Should I buy a house now, or should I wait to buy a house? It’s a tough decision that most prospective homeowners are facing today. In this blog post, we’ll look at both questions and discuss some pros and cons of each.
Buying a Home Now
Do you have excellent credit?
Before you start the buying process, or even house hunting, you really need to review your credit score. Having a credit score of 740 or higher can reduce your loan interest rate. There is one caveat to this in 2023. The FHFA Fair Lending Oversight Rule implemented by President Joe Biden contradicts that to some degree. More on that later.
With that aside, having a credit score over 740 demonstrates to lenders that you are a low-risk borrower and that you have a history of making payments on-time.
Do you have enough down payment?
Just having the basic ten to twenty percent down payment may not be enough to get a home loan. Lenders want to see that you also have enough reserve capital to offset any additional expenses that come along in the buying process and after the sale. Read our previous blog “5 Steps to Apply for a Mortgage”. Specifically, the section titled “Don’t forget about an emergency fund.”
Are you buying for the long term?
Short-term purchases may end up costing you more than you expected or would have cost you just a few years prior. Buying and selling shortly afterwards could have some negative tax impacts that you may not have considered. If your plans are long term, then making a purchase now might be a good investment.
Waiting to Buy a Home
There are a lot of things to consider when purchasing a home, regardless of the market. Buying in a recession or on an uptick in interest rates could prove to be a deterrent for the average home buyer. The following four topics are ones you should consider when buying a home in this economy.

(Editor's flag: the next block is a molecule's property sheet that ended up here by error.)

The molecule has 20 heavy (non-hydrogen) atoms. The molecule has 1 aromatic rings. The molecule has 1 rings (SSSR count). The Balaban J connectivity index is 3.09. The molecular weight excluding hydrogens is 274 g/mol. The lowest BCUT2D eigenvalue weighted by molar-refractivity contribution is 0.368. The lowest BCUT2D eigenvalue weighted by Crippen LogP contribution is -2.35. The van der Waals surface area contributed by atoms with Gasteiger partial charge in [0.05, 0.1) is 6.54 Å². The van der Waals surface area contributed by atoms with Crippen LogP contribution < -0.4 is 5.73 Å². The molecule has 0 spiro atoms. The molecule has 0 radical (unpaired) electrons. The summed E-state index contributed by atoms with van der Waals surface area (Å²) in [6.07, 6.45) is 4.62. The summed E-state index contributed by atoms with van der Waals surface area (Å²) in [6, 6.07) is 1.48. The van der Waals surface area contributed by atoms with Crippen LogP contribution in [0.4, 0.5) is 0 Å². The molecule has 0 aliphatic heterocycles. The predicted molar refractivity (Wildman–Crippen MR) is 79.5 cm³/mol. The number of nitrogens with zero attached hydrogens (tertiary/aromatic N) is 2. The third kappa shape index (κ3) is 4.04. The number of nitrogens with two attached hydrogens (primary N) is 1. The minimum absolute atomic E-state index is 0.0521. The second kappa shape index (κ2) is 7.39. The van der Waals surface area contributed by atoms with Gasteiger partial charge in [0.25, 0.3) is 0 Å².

Are home values in your area dropping?
As you scout around for a new home, consider the average cost for a home that fits your needs now and in the future. You should also look at pricing trends for that size home. Usually, you can see a pattern in the housing cost. You may find that the cost is on a downward swing and waiting to buy a home might prove fruitful.
Housing inventory in your area.
Another aspect to consider is the availability of homes in your area. If homes are being snapped up at an alarming rate, then maybe you should jump on one before they are all gone. On the other hand, if there is a plethora of homes, holding out for that lower cost and lower interest rates may be your best choice. Careful not to wait too long.
Are you financially ready?
You have worked hard, saved your money, and believe you are ready to take the plunge and buy your first home. But are you really ready? There are a lot of things to consider when making that purchase. Waiting a bit longer might be in your best interest. You can read our blog “5 Steps to Apply for a Mortgage” to see if you really are prepared.
What if there is a recession?
In these times, some claim that we are in a recession, while others claim we are just on the brink of a possible recession. Which ever side of the fence you’re on regarding a recession, it’s important to note that recessions rarely last long. You can read more about recessions on our blog "5 Tips for Retiring in a Recession.” With that said, there are some pros and cons to purchasing a home during a recession.
FHFA Fair Lending Oversight Rule
If you have worked hard to improve your credit score, you are likely to pay more than you would have just a few months ago. These additional fees will help offset the amount paid by individuals with lower credit scores. However, this rule may not make it into the next Presidential term. So, waiting a couple more years to make that home purchase might be in your best interest.
Buying a home in these economic times might be right for some, but not such a good idea for others. Make sure you are prepared for all the pitfalls that are common with most home purchases. Weigh the odds from all angles and determine for yourself if you should buy now or wait it out.
Disclaimer: The information posted on blogs and vlogs by City National Bank is for educational and entertainment purposes only and is not intended as a substitute for professional or legal advice. City National Bank will not be held liable for any loss or damage of any kind in connection with this blog.